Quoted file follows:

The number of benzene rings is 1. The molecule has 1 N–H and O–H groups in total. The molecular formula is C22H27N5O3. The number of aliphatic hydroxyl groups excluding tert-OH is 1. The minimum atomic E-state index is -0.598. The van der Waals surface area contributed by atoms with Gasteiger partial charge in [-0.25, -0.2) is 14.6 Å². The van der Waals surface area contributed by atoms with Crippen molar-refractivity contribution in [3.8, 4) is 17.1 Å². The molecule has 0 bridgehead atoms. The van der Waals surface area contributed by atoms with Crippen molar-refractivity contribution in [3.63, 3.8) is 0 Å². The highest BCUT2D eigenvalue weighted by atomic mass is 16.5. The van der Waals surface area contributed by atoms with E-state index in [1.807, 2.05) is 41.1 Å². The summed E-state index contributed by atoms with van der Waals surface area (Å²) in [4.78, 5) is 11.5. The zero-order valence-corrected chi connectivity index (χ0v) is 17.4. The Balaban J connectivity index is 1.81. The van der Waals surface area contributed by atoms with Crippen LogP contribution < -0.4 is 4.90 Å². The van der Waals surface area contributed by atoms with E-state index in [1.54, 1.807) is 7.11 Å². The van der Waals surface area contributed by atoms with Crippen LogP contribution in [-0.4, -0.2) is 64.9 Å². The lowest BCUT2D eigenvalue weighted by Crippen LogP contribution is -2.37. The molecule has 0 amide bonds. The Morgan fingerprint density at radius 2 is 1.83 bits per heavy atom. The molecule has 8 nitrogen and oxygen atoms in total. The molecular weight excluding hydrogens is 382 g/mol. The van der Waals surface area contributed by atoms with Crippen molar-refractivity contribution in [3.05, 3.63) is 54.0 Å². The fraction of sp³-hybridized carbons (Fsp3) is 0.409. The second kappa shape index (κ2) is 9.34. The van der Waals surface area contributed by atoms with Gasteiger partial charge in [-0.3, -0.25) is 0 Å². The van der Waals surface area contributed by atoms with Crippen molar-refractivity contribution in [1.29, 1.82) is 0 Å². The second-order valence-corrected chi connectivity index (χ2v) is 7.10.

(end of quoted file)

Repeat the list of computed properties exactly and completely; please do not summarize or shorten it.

The number of benzene rings is 1. The molecule has 1 N–H and O–H groups in total. The molecular formula is C22H27N5O3. The number of aliphatic hydroxyl groups excluding tert-OH is 1. The minimum atomic E-state index is -0.598. The van der Waals surface area contributed by atoms with Gasteiger partial charge in [-0.25, -0.2) is 14.6 Å². The van der Waals surface area contributed by atoms with Crippen molar-refractivity contribution in [3.8, 4) is 17.1 Å². The molecule has 0 bridgehead atoms. The van der Waals surface area contributed by atoms with Crippen molar-refractivity contribution in [3.63, 3.8) is 0 Å². The highest BCUT2D eigenvalue weighted by atomic mass is 16.5. The van der Waals surface area contributed by atoms with E-state index in [1.807, 2.05) is 41.1 Å². The summed E-state index contributed by atoms with van der Waals surface area (Å²) in [4.78, 5) is 11.5. The zero-order valence-corrected chi connectivity index (χ0v) is 17.4. The Balaban J connectivity index is 1.81. The van der Waals surface area contributed by atoms with Crippen LogP contribution < -0.4 is 4.90 Å². The van der Waals surface area contributed by atoms with E-state index in [1.54, 1.807) is 7.11 Å². The van der Waals surface area contributed by atoms with Crippen LogP contribution in [-0.4, -0.2) is 64.9 Å². The lowest BCUT2D eigenvalue weighted by Crippen LogP contribution is -2.37. The molecule has 0 amide bonds. The Morgan fingerprint density at radius 2 is 1.83 bits per heavy atom. The molecule has 8 nitrogen and oxygen atoms in total. The molecular weight excluding hydrogens is 382 g/mol. The van der Waals surface area contributed by atoms with Crippen molar-refractivity contribution in [3.05, 3.63) is 54.0 Å². The fraction of sp³-hybridized carbons (Fsp3) is 0.409. The second kappa shape index (κ2) is 9.34. The van der Waals surface area contributed by atoms with Gasteiger partial charge in [-0.3, -0.25) is 0 Å². The van der Waals surface area contributed by atoms with Crippen molar-refractivity contribution in [1.29, 1.82) is 0 Å². The second-order valence-corrected chi connectivity index (χ2v) is 7.10.